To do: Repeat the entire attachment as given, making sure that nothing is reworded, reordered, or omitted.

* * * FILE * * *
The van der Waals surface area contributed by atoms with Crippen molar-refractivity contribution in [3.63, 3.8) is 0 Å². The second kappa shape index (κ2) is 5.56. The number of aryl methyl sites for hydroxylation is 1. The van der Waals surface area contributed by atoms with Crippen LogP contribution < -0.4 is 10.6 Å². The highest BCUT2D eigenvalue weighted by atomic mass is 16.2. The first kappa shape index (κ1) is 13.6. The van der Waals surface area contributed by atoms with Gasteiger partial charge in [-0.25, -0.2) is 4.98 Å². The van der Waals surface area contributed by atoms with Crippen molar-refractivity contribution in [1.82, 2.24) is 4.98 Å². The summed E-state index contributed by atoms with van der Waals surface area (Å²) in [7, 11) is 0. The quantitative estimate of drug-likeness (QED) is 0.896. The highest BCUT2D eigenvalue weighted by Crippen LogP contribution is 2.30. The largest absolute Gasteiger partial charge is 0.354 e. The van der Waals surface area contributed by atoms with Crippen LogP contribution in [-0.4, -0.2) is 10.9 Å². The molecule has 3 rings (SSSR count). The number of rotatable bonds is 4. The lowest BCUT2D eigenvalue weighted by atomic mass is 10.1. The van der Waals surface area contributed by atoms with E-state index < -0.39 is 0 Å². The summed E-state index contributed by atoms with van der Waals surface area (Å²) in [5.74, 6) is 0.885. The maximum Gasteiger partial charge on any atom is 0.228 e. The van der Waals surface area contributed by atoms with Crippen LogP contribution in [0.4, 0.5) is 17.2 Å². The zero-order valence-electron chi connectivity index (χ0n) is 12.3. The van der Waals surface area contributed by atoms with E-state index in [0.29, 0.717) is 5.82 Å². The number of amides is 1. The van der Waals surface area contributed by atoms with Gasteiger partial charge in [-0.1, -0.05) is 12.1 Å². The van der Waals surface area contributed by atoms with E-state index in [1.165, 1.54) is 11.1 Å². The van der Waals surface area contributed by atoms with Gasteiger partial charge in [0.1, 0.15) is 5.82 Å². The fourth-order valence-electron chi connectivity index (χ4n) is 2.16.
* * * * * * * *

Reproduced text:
The van der Waals surface area contributed by atoms with Crippen molar-refractivity contribution in [3.63, 3.8) is 0 Å². The second kappa shape index (κ2) is 5.56. The number of aryl methyl sites for hydroxylation is 1. The van der Waals surface area contributed by atoms with Crippen LogP contribution < -0.4 is 10.6 Å². The highest BCUT2D eigenvalue weighted by atomic mass is 16.2. The first kappa shape index (κ1) is 13.6. The van der Waals surface area contributed by atoms with Gasteiger partial charge in [-0.25, -0.2) is 4.98 Å². The van der Waals surface area contributed by atoms with Crippen molar-refractivity contribution in [1.82, 2.24) is 4.98 Å². The summed E-state index contributed by atoms with van der Waals surface area (Å²) in [7, 11) is 0. The quantitative estimate of drug-likeness (QED) is 0.896. The highest BCUT2D eigenvalue weighted by Crippen LogP contribution is 2.30. The largest absolute Gasteiger partial charge is 0.354 e. The van der Waals surface area contributed by atoms with Crippen LogP contribution in [-0.4, -0.2) is 10.9 Å². The molecule has 3 rings (SSSR count). The number of rotatable bonds is 4. The lowest BCUT2D eigenvalue weighted by atomic mass is 10.1. The van der Waals surface area contributed by atoms with E-state index < -0.39 is 0 Å². The summed E-state index contributed by atoms with van der Waals surface area (Å²) in [5.74, 6) is 0.885. The maximum Gasteiger partial charge on any atom is 0.228 e. The van der Waals surface area contributed by atoms with Crippen LogP contribution in [0.4, 0.5) is 17.2 Å². The zero-order valence-electron chi connectivity index (χ0n) is 12.3. The van der Waals surface area contributed by atoms with E-state index in [0.29, 0.717) is 5.82 Å². The number of amides is 1. The van der Waals surface area contributed by atoms with Gasteiger partial charge in [-0.1, -0.05) is 12.1 Å². The van der Waals surface area contributed by atoms with E-state index in [1.165, 1.54) is 11.1 Å². The van der Waals surface area contributed by atoms with Gasteiger partial charge in [0.1, 0.15) is 5.82 Å². The fourth-order valence-electron chi connectivity index (χ4n) is 2.16.